Food for Thought:

Will Vertical Farms Become the Smart Way to Feed a Growing Planet?

Tuesday, June 28, 2022

Vertical farming – scalable, highly automated, and tightly controlled systems capable of growing vast amounts of produce indoors – may be the answer to the problem of feeding growing populations amid a climate crisis.

Could vertical farming be the big idea that saves us? 

Can food grown indoors, under controlled conditions and leveraging the advantages of automation and technology, be the answer to food security, the labor shortage, and climate change? 

A rapidly growing body of activity in the vertical farming space suggests yes. 

“If we have to produce twice as much food and we’re losing freshwater and farming plains, technology has to solve that,” Dave Dinesen, CEO of CubicFarms, recently told CTV News. CubicFarms is a B.C.-based company that sells vertical farming equipment and software. 

Vertical farming takes place indoors under carefully controlled and highly automated conditions. It’s an idea that was pioneered by NASA as a way to produce food on long space flights. 


The upside? Vertical farming is immune to the impact of fickle and inhospitable weather. It’s hyper efficient, delivering crop yields that are 150 to 350 times greater per acre than traditional farming. It uses just one percent of the land that an outdoor farm requires and a tiny fraction of the water. 

Big players are now getting into the vertical farming space. Last January, retail giant Walmart took a stake in Plenty, a vertical farming startup based in San Francisco. In Canada, grocery giant Sobeys Inc. recently partnered with Infarm, an Amsterdam-based vertical farming company with a valuation of $1 billion. Sobeys is placing Infarm’s vertical farming kiosks in select stores, touting fresh, locally grown produce. Infarm has plans to rapidly scale operations in not only Canada but the U.S., Japan, Europe, the Asia-Pacific region, and the Middle East.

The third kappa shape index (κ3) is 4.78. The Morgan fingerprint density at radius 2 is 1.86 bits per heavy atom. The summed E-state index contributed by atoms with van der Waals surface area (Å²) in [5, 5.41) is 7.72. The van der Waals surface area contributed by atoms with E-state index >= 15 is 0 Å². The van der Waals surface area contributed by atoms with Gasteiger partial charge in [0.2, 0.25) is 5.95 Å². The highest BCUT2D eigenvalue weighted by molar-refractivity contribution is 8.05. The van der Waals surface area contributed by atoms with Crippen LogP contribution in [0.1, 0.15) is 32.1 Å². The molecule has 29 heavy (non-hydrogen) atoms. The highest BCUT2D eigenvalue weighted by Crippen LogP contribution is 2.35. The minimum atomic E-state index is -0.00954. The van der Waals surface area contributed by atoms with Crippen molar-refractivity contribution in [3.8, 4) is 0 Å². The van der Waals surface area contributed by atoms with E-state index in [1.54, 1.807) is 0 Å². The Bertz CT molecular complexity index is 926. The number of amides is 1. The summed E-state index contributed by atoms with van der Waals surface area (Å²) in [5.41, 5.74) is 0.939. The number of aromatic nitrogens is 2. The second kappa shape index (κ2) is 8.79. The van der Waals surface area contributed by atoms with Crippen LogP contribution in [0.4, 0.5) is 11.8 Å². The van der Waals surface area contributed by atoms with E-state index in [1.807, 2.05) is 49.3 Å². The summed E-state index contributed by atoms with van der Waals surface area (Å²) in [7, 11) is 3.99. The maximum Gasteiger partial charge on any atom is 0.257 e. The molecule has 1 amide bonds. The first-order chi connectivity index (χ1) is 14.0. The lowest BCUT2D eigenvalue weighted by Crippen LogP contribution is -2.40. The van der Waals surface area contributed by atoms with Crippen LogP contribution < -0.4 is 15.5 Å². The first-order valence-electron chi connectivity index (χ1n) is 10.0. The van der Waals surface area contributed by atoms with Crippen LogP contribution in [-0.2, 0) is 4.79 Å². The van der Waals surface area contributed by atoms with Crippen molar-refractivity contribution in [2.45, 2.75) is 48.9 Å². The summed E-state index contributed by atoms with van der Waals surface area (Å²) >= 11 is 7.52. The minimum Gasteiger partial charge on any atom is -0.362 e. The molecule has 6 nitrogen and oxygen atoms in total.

Less water, less carbon

It's easy to see why. Vertical farming addresses many issues vexing farmers and planners: 

  • It requires 70 to 99 percent less water than conventional cultivation, depending on the crop and the method, alleviating the water shortages and water scarcity caused by overuse and climate change. Many vertical farming systems recycle the water that they use. 
  • It allows for cultivation year-round, particularly advantageous in extreme cold- or hot-weather climates, and acts as a hedge against natural disasters such as floods or wildfires. 
  • It allows food to be grown locally, reducing trucking costs, supply-chain vulnerability, and the affiliated greenhouse gasses generated through shipping. 
  • It’s ideally suited for the productive utilization of empty office and warehouse space created by the post-pandemic shift in work habits and eases pressure on all rural land use, which is under threat from urbanization. 
  •  The automation embedded in vertical farming systems reduces the number of workers required, lowering costs and helping to ease labor shortages. Consider that in Canada, employers in primary agriculture “suffered earning losses of nearly $3-billion in total sales in 2020, directly attributable to unfilled vacancies.” 

In short, vertical farming addresses many urgent problems. 

Are there drawbacks? Yes.

Vertical farming is capital intensive. The technology and equipment needed to set up a vertical farming operation can run from $30 million to $50 million per site. Lighting and water costs eat into profits. Operations are vulnerable to disruptions in electricity and water supply. And farms need to reach a massive scale to be reliably profitable and efficient. 

But as severe weather episodes grow in intensity and frequency, the planet’s food supply grows ever more vulnerable. The United Nations has predicted that the planet will need to feed another 2.3 billion people by 2050. “Conventional agriculture,” the NASA space agency says, “may not be able to meet that demand.” 

The time to grow food indoors may well now be at hand.